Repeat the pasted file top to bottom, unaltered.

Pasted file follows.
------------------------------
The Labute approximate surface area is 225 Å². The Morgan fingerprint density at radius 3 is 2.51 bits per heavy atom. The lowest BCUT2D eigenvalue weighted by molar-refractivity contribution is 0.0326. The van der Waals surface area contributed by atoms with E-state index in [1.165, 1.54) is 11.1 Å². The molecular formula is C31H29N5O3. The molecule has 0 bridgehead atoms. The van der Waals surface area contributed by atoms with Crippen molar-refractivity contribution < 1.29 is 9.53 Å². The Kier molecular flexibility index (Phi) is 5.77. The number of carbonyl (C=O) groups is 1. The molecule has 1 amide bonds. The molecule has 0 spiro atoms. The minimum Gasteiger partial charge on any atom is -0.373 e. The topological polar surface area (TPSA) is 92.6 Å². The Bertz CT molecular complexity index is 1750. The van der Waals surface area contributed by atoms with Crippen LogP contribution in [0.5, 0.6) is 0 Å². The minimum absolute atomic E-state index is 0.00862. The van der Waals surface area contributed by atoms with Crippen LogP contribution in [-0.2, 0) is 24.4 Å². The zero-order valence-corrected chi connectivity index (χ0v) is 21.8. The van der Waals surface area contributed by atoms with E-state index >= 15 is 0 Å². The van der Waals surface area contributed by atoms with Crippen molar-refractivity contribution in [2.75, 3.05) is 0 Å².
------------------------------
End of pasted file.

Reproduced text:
The Labute approximate surface area is 225 Å². The Morgan fingerprint density at radius 3 is 2.51 bits per heavy atom. The lowest BCUT2D eigenvalue weighted by molar-refractivity contribution is 0.0326. The van der Waals surface area contributed by atoms with E-state index in [1.165, 1.54) is 11.1 Å². The molecular formula is C31H29N5O3. The molecule has 0 bridgehead atoms. The van der Waals surface area contributed by atoms with Crippen molar-refractivity contribution < 1.29 is 9.53 Å². The Kier molecular flexibility index (Phi) is 5.77. The number of carbonyl (C=O) groups is 1. The molecule has 1 amide bonds. The molecule has 0 spiro atoms. The minimum Gasteiger partial charge on any atom is -0.373 e. The topological polar surface area (TPSA) is 92.6 Å². The Bertz CT molecular complexity index is 1750. The van der Waals surface area contributed by atoms with Crippen LogP contribution in [0.5, 0.6) is 0 Å². The minimum absolute atomic E-state index is 0.00862. The van der Waals surface area contributed by atoms with Crippen LogP contribution in [-0.2, 0) is 24.4 Å². The zero-order valence-corrected chi connectivity index (χ0v) is 21.8. The van der Waals surface area contributed by atoms with E-state index >= 15 is 0 Å². The van der Waals surface area contributed by atoms with Crippen molar-refractivity contribution in [2.75, 3.05) is 0 Å².